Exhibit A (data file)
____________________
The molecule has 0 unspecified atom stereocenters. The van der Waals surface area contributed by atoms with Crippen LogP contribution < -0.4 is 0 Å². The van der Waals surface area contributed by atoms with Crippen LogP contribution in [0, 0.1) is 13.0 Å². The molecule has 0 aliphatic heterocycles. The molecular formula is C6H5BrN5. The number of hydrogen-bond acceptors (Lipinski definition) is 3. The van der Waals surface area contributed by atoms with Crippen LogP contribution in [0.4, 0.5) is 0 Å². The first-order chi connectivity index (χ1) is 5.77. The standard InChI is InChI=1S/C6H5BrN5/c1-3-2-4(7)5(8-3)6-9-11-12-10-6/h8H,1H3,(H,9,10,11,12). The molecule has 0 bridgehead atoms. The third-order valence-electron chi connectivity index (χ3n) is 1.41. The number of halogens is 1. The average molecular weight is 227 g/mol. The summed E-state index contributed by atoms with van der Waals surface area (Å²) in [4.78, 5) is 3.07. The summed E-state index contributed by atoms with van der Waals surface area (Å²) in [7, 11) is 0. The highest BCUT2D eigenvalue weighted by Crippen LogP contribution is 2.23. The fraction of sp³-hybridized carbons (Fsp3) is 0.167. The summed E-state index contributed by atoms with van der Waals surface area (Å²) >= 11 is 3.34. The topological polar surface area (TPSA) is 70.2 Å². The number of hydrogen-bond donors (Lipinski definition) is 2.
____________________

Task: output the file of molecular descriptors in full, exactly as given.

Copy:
The molecule has 0 unspecified atom stereocenters. The van der Waals surface area contributed by atoms with Crippen LogP contribution < -0.4 is 0 Å². The van der Waals surface area contributed by atoms with Crippen LogP contribution in [0, 0.1) is 13.0 Å². The molecule has 0 aliphatic heterocycles. The molecular formula is C6H5BrN5. The number of hydrogen-bond acceptors (Lipinski definition) is 3. The van der Waals surface area contributed by atoms with Crippen LogP contribution in [0.4, 0.5) is 0 Å². The first-order chi connectivity index (χ1) is 5.77. The standard InChI is InChI=1S/C6H5BrN5/c1-3-2-4(7)5(8-3)6-9-11-12-10-6/h8H,1H3,(H,9,10,11,12). The molecule has 0 bridgehead atoms. The third-order valence-electron chi connectivity index (χ3n) is 1.41. The number of halogens is 1. The average molecular weight is 227 g/mol. The summed E-state index contributed by atoms with van der Waals surface area (Å²) in [4.78, 5) is 3.07. The summed E-state index contributed by atoms with van der Waals surface area (Å²) in [7, 11) is 0. The highest BCUT2D eigenvalue weighted by Crippen LogP contribution is 2.23. The fraction of sp³-hybridized carbons (Fsp3) is 0.167. The summed E-state index contributed by atoms with van der Waals surface area (Å²) >= 11 is 3.34. The topological polar surface area (TPSA) is 70.2 Å². The number of hydrogen-bond donors (Lipinski definition) is 2.